Clínica Shaio Foundation
In its 60 years of existence, Shaio clinic has built a strong tradition in medicine. This tradition is one that clearly differentiates itself from the competition. The clinic’s differentiators are its specialization in cardiovascular procedures, its strength in education and research, and its “group” approach to treating patients suffering from cardiovascular disease.
“Since its origins the clinic devoted itself to all things cardiovascular and it has always sought, led by technological development, for our surgeries to be as least invasive as possible. We may be characterized by how we’ve always sought to perform high-complexity surgeries with the least invasion possible,” explained Gilberto Mejia, Scientific Director of the Clínica Shaio Foundation
The foundation understands that the practice of medicine and quality education go hand in hand. This is why it has built strong relationships with the local academic community.
“[The second differentiator] is also a foundational principle of the clinic. It is strength in research and education. We have partnerships with more than 18 universities which we help educate a variety of health care professionals,” added the director.
This institution is also innovative in how it cares for and relieves patients. While at a conventional clinic the patient faces his physician alone, and by turn, the physician faces her patient alone, at Shaio they practice a “group” medicine.
“Another differentiator is that the treatment of cardiovascular illness is treated as a group. It’s not one specialist who cares for a patient. Instead, a group does it. The group follows one standard operating procedure. Our patients don’t come to a single physician but they come to a group of specialists who follow a single operating procedure. It’s a group medicine and it has better results,” explained the scientific director.
Dialogue with the world
In July of 2015 the 20th World Congress on Heart Disease will take place. Clinica Shaio’s goal for that event is to evaluate its national practice of cardio care through a dialogue with key global players and innovators.
“Considering the caliber of specialists that will attend the congress, we purport to compare Colombian cardiology with world cardiology,” asserted Mejia.
In its relationship with health insurance companies, Shaio confronts the problem of the high cost of using state-of-the-art medical equipment. However, as a health organization, Shaio understands that in the long-term, using high technology costs less.
“The relationship with the insurers is always difficult because, as a first-tier institution, where high technology is deployed, they always associate this to high costs. Therefore, what we attempt to do in partnership, and what we’ve achieved, is to show the insurers that the use of high technology is not synonymous with high costs. We try to show that when high technology is used right it will ameliorate the disease, increase quality of life and decrease the cost of caring for the disease. True, using high technology is more expensive per event but caring for the disease costs less when tools are used properly and when the right tools are used,” stated Mejia.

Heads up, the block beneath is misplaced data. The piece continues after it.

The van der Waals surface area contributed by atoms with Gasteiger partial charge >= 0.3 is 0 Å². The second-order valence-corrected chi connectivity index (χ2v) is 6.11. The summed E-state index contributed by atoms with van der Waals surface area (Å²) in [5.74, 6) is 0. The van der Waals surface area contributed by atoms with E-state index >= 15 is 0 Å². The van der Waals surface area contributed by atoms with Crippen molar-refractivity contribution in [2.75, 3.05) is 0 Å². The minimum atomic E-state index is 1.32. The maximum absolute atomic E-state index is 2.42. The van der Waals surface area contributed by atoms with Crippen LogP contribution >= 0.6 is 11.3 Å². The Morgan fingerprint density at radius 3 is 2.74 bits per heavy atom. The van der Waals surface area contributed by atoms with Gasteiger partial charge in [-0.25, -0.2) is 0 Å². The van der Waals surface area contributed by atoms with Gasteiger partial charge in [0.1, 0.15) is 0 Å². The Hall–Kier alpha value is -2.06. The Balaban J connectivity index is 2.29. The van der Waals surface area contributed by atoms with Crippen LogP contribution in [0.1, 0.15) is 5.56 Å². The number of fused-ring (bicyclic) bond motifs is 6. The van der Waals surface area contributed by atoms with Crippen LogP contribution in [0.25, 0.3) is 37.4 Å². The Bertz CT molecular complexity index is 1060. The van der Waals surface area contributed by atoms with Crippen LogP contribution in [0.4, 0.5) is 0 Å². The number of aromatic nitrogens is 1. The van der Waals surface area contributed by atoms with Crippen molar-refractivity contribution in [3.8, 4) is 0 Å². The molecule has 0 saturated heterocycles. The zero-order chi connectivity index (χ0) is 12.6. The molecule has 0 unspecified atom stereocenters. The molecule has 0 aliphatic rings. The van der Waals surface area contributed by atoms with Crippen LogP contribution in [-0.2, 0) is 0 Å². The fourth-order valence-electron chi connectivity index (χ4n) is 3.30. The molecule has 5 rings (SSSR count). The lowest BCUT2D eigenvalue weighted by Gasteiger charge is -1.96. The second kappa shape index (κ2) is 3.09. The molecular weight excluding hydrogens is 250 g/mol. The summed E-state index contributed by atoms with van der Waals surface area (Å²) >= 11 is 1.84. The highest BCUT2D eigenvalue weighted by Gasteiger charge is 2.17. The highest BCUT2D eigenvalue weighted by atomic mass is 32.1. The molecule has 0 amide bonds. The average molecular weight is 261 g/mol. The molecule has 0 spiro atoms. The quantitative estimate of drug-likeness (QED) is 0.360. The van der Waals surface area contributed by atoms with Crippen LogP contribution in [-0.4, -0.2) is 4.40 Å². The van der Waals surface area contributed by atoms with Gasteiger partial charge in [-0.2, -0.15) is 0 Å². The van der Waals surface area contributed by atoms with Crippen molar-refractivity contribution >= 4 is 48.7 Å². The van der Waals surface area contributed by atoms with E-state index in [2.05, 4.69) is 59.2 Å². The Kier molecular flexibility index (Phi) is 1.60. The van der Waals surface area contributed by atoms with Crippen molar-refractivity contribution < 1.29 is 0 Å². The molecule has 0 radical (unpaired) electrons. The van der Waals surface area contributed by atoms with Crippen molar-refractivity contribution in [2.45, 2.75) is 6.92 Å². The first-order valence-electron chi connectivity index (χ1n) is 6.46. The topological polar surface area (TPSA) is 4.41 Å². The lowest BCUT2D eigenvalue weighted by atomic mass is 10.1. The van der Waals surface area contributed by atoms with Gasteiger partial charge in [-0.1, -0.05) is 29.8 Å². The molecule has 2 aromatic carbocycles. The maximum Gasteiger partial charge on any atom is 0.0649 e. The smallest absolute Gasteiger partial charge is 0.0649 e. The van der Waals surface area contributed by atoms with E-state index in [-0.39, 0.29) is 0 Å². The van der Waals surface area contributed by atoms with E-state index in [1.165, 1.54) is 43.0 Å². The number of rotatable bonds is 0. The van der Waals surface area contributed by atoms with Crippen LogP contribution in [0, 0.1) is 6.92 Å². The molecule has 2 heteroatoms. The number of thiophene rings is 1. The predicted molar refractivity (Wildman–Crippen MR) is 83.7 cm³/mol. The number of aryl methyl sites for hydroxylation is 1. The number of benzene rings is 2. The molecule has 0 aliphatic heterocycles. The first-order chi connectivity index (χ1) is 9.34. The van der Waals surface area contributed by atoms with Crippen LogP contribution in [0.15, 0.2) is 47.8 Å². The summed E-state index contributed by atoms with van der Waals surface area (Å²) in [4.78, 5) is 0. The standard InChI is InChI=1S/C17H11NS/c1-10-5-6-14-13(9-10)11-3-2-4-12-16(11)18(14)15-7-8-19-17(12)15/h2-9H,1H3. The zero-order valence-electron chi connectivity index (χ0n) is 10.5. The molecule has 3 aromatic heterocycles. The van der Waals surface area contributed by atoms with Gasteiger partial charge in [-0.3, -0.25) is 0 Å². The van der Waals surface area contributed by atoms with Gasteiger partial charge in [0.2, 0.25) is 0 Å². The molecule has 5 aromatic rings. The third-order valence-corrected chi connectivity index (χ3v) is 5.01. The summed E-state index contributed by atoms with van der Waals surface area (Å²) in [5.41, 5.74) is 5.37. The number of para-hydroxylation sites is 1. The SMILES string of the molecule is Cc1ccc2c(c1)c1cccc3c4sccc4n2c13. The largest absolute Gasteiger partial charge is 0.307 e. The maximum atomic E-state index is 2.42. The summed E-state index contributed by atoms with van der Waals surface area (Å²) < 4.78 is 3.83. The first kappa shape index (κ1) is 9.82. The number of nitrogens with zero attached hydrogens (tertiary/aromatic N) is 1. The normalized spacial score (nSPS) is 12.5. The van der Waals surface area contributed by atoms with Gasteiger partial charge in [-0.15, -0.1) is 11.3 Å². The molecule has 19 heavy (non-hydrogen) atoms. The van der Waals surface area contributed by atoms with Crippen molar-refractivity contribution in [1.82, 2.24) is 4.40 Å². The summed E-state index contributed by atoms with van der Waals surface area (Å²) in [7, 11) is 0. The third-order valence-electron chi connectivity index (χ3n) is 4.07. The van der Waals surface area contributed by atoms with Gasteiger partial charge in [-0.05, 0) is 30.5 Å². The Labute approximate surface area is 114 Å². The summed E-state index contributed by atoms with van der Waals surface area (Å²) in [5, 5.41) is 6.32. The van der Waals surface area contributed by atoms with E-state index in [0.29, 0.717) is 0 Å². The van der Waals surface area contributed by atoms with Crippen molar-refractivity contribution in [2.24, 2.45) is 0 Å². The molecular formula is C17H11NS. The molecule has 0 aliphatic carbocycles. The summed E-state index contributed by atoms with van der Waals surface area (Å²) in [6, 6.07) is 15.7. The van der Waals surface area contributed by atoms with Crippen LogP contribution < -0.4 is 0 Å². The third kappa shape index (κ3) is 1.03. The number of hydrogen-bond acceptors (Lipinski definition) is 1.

Mejia asserted that the corollary of the digitalization of medicine is more effective treatments and interventions. An example of this digitalization is the integration of diagnostic images onto one computer. According to Mejia, this type of integration allows the physician to perform more objective and timely diagnoses, which express themselves as expedited and more appropriate surgeries. This is one way in which the clinic capitalizes on medical digital technologies.
As a non-profit organization, the clinic reinvests all of its earnings in three areas: technology, training and social responsibility programs. One of these programs, Corazon Colombia, battles the problem of congenital heart disease.
Corazón Colombia is a foundation program that operates on children who have no resources or don’t have easy access to the social security health care system. The clinic operates on their congenital cardio pathologies. It began in 2003. To date, it has operated on more than 750 children and diagnosed more than 2,500.
“They bring children from all over the country, completely free. Their congenital heart diseases are treated and then they’re returned to their hometowns,” indicated the director.
Another program is Corazón Saludable and it is preventive medicine. The project aims to impart health education using a health event as the point of departure. This means that if a patient has had an event, their family is at risk. The people she lives with are at risk because, possibly, they have the same habits.
“Through the program we teach them which habits they must modify to achieve better cardiovascular health,” asserted Mejia.
The Partial Plan for Urban Renovation
The aforementioned programs show that Clinica Shaio’s interests go beyond its four walls. In the far future—the next fifteen years—the clinic will participate in a partnership that will transform the entire neighborhood that surrounds it.
The clinic managed to win a “Partial Plan for Urban Renovation.” It’s an urban instrument furnished by the city, and it will transform the clinic and its surroundings into a comprehensive medical complex.
“This will allow us to reform our entire infrastructure, creating larger, safer, more comfortable spaces. The clinic itself will not grow much but it will improve its services in regards to space and access,” added Mejia.
This fifteen year plan is a completely new conceptualization to build a health center, on which will be a new clinic, including education, medical and research buildings, and even a hotel.